- Class: Junior
- Major: Music
- Gender: M
- High School: Saratoga Springs High School
- Transfer Student: N
There are two things that resonate with me about Brandeis. First, wherever I go, I am guaranteed to run into people I know. Everywhere. I can take a different route to class and see people I haven't met before, but I will run into someone I know. I don't think that's because I'm the kind of person who has a lot of friends, it's that Brandeis students are interconnected with all disciplines. While I may venture into the science complex very rarely, I still have friends who are science people and I meet them wherever I go. The second big thing I like about Brandeis is that there are opportunities here that you can't get at the more historical schools. Since Brandeis is so new, there are countless ways to make a mark and start a tradition. This is an exciting place to be because change happens in a short period of time, and you can actually make a difference in your four years here. At more prestigiously older schools, like Harvard or Yale, the history and tradition is more deep-seated, so the room for change isn't as easy. While there are plenty of issues that aren't unique to Brandeis (inefficient student government, new practices implemented in administration, etc), the possibility to change those things is in your grasp. There is no perfect school, but at Brandeis, you can shape it into your perfect school.
In all of my classes at Brandeis, only one has disappointed me. My calc10a class was taught by someone who didn't speak English well, and I was bored in class because I knew a lot coming in and didn't get a lot out of it. Also, math is not in my professional outlook, so I skived it off. Otherwise, I have been very happy with academics. I have had challenges, and if I was more narrow-minded, I would have hated a couple of my classes, but my outlook was to get a rounded experience of teaching, topics, and styles of class, and I got that. Some of my classes were so tiny that the pressure was on- one philo class there were four students (including me), and in true Brandeis fashion, three were named Dan. Some of my classes were on the large side, 100 or more, but I still felt like the professor carried the class and I enjoyed them quite a bit (Adolescent Literature and Behavioral Neuro). Outside the classroom, the professors have been surprisingly helpful, open, and friendly. My favorite music professor invited me to hang out with him at an artist's retreat. I had questions about my philosophy essay and my professor forced loads of foreign candy on me because she had gotten so much in thanks for writing recommendations. My Near-Eastern and Judaic Studies professor is coming to my musical, and the next week he's making sushi for a resident hall event. With fellow students, I am scared to leave college and be bereft of the knowledge sharing we engage in. Like I mentioned above, people are connected across all the disciplines, and finding people to collaborate or help you is very easy (also Academic Services has a great peer-tutoring program). I'm full of ***tail knowledge because people who have exciting classes tell us about how cool they are.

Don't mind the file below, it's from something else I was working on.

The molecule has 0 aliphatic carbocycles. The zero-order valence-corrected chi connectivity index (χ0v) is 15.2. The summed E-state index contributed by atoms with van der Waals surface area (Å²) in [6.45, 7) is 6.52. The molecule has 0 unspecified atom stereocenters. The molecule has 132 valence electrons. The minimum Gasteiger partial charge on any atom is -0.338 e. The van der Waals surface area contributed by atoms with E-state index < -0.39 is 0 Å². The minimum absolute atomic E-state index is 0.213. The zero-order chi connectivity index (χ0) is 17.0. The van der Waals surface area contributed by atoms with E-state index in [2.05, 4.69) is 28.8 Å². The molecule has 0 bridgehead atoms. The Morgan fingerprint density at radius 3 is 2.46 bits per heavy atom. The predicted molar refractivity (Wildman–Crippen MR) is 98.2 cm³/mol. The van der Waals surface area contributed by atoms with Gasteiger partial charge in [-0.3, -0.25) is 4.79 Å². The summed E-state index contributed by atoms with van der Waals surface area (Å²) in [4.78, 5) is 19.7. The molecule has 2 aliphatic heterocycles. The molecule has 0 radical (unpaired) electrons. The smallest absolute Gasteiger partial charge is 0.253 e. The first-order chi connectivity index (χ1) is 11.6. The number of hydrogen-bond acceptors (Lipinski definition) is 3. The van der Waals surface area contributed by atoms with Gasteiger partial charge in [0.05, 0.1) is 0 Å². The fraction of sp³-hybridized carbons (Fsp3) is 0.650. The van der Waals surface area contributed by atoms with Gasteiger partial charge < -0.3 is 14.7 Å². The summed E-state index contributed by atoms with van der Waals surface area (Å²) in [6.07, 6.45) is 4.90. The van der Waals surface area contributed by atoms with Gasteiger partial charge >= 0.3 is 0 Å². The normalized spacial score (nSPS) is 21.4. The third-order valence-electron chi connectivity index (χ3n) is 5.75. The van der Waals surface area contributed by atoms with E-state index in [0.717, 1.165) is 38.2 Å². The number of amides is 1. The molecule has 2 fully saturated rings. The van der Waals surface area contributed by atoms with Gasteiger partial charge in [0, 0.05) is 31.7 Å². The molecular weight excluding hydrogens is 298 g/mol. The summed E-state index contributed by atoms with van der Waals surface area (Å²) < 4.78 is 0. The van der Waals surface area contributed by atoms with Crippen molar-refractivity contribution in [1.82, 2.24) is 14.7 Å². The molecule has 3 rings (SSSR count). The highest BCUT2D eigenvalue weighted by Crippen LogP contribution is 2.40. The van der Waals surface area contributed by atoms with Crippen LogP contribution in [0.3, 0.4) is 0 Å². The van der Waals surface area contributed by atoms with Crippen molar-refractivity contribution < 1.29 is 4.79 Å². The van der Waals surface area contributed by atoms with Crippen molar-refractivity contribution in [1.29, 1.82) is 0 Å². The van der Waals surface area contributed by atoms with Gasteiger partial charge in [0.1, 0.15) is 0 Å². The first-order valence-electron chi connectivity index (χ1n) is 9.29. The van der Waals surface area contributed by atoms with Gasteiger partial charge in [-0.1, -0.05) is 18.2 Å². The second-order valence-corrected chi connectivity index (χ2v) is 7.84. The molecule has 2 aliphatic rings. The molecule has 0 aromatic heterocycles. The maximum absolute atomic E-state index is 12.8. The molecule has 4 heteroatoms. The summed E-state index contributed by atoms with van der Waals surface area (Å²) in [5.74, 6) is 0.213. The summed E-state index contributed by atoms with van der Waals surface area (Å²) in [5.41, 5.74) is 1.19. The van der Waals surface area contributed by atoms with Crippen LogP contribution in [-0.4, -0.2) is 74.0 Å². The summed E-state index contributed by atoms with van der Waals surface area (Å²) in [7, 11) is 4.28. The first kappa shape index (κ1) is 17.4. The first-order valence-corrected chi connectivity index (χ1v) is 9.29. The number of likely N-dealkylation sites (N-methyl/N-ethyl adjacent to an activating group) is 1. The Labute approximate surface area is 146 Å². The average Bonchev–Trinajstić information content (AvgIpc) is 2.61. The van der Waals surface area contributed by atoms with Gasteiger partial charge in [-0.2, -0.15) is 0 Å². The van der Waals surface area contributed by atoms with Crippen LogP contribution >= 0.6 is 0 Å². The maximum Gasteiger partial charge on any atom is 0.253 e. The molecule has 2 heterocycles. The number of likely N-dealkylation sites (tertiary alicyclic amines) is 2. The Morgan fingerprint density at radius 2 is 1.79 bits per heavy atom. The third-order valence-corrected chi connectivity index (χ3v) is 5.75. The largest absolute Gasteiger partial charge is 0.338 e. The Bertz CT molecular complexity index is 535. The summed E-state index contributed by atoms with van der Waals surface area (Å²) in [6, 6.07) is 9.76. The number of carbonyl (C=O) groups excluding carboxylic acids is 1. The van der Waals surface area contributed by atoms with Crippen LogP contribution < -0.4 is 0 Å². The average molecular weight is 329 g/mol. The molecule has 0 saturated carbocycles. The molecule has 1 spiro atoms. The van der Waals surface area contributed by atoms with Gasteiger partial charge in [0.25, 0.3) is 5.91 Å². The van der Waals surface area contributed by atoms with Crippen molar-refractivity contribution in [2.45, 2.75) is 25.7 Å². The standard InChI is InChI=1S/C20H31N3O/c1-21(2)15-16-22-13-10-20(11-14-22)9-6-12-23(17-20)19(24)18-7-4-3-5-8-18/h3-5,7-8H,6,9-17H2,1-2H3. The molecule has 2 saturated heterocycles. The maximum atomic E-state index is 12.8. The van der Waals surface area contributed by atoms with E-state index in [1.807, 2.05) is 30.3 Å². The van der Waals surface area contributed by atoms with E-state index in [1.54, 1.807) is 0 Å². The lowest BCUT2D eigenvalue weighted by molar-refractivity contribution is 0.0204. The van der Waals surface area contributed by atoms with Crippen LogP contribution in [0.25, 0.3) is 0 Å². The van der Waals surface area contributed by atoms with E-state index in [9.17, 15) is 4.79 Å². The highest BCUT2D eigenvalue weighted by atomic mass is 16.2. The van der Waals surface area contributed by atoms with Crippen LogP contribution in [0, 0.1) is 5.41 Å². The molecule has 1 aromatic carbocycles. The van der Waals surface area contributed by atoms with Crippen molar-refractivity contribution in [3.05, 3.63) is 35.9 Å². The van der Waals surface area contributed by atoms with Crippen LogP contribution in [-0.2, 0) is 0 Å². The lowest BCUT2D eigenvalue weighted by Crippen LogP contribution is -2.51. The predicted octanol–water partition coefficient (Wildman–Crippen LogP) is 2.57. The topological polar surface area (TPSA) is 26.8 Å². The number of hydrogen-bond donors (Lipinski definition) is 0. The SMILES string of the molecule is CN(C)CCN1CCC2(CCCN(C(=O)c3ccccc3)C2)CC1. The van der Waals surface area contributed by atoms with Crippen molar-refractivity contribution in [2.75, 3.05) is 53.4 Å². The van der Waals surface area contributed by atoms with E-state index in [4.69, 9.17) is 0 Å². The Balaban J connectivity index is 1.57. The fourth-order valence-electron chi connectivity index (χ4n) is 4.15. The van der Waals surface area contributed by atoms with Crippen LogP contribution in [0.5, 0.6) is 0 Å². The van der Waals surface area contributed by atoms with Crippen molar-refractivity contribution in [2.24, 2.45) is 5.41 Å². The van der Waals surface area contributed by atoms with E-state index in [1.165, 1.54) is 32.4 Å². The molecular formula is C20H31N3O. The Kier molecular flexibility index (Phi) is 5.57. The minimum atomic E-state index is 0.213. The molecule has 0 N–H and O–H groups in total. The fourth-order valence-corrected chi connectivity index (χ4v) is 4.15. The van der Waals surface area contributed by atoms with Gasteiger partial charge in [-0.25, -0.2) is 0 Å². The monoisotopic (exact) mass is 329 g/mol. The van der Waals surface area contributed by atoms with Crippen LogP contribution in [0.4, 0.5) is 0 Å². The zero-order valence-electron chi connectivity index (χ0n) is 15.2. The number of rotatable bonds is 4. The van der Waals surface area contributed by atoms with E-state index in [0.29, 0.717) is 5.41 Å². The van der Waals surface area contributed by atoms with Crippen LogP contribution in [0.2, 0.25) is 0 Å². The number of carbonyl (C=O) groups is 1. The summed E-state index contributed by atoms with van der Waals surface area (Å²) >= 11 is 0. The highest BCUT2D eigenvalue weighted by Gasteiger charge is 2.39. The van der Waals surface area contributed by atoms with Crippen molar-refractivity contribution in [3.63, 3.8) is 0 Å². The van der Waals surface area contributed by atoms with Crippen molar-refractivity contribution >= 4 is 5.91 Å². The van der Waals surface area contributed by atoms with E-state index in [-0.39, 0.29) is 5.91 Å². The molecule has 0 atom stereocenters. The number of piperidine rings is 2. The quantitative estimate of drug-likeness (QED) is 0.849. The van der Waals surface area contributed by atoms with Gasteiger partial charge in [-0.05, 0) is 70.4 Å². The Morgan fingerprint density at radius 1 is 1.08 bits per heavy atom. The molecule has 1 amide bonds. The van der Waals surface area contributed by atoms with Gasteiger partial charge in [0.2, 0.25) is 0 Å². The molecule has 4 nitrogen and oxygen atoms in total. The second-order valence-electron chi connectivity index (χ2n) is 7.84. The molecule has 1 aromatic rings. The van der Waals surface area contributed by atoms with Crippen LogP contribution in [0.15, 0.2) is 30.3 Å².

Unambitious and lazy people will not have a great time at Brandeis. True, my first-year roommate was a bum, but when we were both excited about things, we really made them happen (...notpron...). The student body here is so involved and so dedicated to various interests that if you come here with a desire to party or sit around all the time, you'll miss out on the real Brandeis experience. Be prepared to try new things, and if you're not prepared, you'll just get pushed into them. There is a lot of quirk in the student body, but there still are cliques just like high school. You can never eliminate that, but to Brandeis' credit, the cliques are fluid and interact positively with each other. You will have a first-year hall with people of all ranges, but you will most likely get along with all of them and realize that you span multiple cliques, just like everyone else. The connotation of "clique" is usually negative, but at Brandeis, it means that you can always find a niche for yourself, and you're never stuck in that niche. There are a lot of Jews, which can be frustrating at times, but it's so much more fun to adapt to Jewish difficulties (Friday night and Saturday sabbath, religious holidays) than to deal with the more typical Christian difficulties. Whatever school you go to, there will be religious challenges, but Brandeis is unique in that the challenges here involve Jewish traditions, which is different than a lot of other places.
The Best Things
Opportunities for change, talented and ambitious student body, stellar academic-student body balance
The Worst Things
Kinks in the system- dining hours on weekends, money to certain types of clubs, lack of space on campus, incompetent career center